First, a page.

United State's Jaelin Kauf celebrates during the award ceremony after winning a silver medal in the women's moguls final at Genting Snow Park at the 2022 Winter Olympics, Sunday, Feb. 6, 2022, in Zhangjiakou, China. (AP Photo/Gregory Bull)
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ZHANGJIAKOU, China (AP) — At the Tetonia Club in Alta, Wyoming, they clung to one simple phrase as the bedlam gained steam while their daughter, sister and friend, Jaelin Kauf, edged closer and closer to the Olympic silver medal: “Deliver the love.”

Kauf delivered the love. A spot on the podium was a fitting reward to go with it.

Half a world away from Alta, the 25-year-old Kauf finished second Sunday in freestyle moguls, an event her family has set the standard in over decades. Kauf's mom, Patti, and her dad, Scott, are multiple-time champions in the freestyle discipline from back in the '80s and ’90s. Patti also won three Winter X Games titles in skicross.

They gathered at Scott's bar with around 100 of their closest friends to watch Jaelin make a trip down the hill that will force a bit of rearranging in the family trophy case. The action started at 4:30 a.m. in Wyoming.

“She had the biggest smile on top of the course and everyone’s like ‘She’s got it,’" Patti said. “She smiled every run. Her motto was to go out and deliver the love, which is to remind her about her love of the sport. And that’s what she did. And I couldn’t be more proud.”

It wasn't always so easy to keep things that simple.

Kauf spent time as the top-ranked skier in the world and went into the Pyeongchang Games among the favorites to win a medal. But moguls is one of the most fickle events on snow. She finished seventh there. She bashed into a tree and suffered a back injury at the beginning of last year. All of that made her wonder if keeping on in this sport was really worth it.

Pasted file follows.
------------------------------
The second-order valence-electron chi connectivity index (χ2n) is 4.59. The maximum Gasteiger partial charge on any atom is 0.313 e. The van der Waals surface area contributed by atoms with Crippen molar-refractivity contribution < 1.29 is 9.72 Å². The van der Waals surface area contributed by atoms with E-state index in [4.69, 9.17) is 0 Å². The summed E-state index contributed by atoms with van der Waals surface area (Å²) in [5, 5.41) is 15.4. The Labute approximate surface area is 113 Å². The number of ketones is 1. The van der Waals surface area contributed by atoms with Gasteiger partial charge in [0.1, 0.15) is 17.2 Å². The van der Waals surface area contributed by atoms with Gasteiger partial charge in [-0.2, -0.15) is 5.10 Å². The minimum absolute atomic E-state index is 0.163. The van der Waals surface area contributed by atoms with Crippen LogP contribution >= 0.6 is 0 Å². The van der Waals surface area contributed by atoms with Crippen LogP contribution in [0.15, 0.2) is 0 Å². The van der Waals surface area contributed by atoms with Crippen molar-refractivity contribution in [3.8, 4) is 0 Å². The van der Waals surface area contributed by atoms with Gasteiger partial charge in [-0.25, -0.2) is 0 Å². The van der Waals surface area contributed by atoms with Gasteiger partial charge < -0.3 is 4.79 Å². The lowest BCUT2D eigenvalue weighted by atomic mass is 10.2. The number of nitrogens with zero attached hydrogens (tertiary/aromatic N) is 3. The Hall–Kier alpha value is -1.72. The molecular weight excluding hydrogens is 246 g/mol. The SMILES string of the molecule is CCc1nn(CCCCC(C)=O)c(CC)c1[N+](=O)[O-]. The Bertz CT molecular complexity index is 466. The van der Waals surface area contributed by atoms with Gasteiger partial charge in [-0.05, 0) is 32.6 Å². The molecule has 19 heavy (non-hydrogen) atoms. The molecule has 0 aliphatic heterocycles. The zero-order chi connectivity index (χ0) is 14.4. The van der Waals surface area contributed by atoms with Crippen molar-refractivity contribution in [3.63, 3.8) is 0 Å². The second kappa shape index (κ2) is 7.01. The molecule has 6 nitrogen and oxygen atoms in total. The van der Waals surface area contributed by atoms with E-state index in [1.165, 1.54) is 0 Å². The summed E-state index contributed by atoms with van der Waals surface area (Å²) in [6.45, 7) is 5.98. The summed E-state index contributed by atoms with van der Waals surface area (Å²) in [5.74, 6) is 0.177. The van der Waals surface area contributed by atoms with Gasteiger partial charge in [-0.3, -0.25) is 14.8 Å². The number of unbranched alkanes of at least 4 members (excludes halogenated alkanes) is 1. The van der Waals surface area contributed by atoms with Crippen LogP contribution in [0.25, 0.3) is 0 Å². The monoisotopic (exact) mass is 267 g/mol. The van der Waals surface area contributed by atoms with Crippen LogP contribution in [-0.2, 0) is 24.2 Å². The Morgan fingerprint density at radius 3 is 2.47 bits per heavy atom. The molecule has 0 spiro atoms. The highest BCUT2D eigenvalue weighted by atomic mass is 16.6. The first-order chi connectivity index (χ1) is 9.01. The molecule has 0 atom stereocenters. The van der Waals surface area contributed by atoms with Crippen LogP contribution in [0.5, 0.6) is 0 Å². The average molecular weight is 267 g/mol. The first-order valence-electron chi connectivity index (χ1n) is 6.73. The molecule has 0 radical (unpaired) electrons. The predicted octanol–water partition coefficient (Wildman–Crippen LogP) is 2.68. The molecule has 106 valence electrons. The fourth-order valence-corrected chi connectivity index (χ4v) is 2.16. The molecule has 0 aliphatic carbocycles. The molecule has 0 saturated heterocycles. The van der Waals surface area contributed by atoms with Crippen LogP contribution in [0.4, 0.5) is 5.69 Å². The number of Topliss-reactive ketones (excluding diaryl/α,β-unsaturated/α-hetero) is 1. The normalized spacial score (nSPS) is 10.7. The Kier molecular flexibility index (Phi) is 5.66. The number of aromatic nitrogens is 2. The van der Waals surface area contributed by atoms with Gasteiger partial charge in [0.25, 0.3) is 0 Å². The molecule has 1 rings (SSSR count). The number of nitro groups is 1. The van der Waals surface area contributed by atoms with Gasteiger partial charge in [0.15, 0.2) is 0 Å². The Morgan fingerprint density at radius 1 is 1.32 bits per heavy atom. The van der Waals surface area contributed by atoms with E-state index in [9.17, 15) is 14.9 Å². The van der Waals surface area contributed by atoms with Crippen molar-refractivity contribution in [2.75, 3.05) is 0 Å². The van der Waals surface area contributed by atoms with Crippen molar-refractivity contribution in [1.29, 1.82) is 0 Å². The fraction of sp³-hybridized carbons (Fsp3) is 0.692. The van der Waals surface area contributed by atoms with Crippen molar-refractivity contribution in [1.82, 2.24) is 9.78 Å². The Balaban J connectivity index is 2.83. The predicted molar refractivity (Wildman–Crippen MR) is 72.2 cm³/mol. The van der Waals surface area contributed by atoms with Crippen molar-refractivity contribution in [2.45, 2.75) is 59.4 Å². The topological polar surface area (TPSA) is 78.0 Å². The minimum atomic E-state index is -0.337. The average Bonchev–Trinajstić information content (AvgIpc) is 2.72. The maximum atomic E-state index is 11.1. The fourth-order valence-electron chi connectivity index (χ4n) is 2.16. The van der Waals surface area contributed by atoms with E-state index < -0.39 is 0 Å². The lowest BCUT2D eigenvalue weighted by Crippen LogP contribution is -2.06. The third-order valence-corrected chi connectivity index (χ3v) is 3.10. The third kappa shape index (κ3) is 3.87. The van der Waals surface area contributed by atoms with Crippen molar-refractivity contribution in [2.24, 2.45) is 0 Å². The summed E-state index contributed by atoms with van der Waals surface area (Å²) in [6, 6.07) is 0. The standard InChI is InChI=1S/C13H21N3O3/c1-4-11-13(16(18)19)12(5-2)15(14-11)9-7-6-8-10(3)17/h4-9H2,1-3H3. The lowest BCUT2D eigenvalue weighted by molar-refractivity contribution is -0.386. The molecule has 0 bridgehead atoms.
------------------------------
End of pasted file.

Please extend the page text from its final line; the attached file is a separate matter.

That's how “Deliver the love” became the catchiest phrase in Alta.

“I got into the sport because I love it, and that’s why I’m still competing in it,” Kauf said. “Every time I push out the start gate for training or competition, I just want to deliver the love and do it without reason.”

Her parents signed onto that outlook quickly.

“It wasn't about the medals," Patti said. "It wasn't about anything else but just going out there and having her best run every day.”

On the night — or make that, the morning — of her Olympic triumph, the Kaufs gave a lot of credit to big brother Skyler.

“He kept it together tonight when everyone was losing it,” Patti said.

There was a short time when Kauf actually held the lead in the big final and a gold medal looked within reach. Australia's Jakara Anthony ended up taking the top spot, but that had nothing to do with why the folks at the Tetonia were losing it.

“It was because our daughter and sister is skiing in the — I don't want to swear — but skiing in the Olympics,” Scott Kauf said. “And laying down run after run after run. It's like, how do you not lose it? You worked your whole life for that.”


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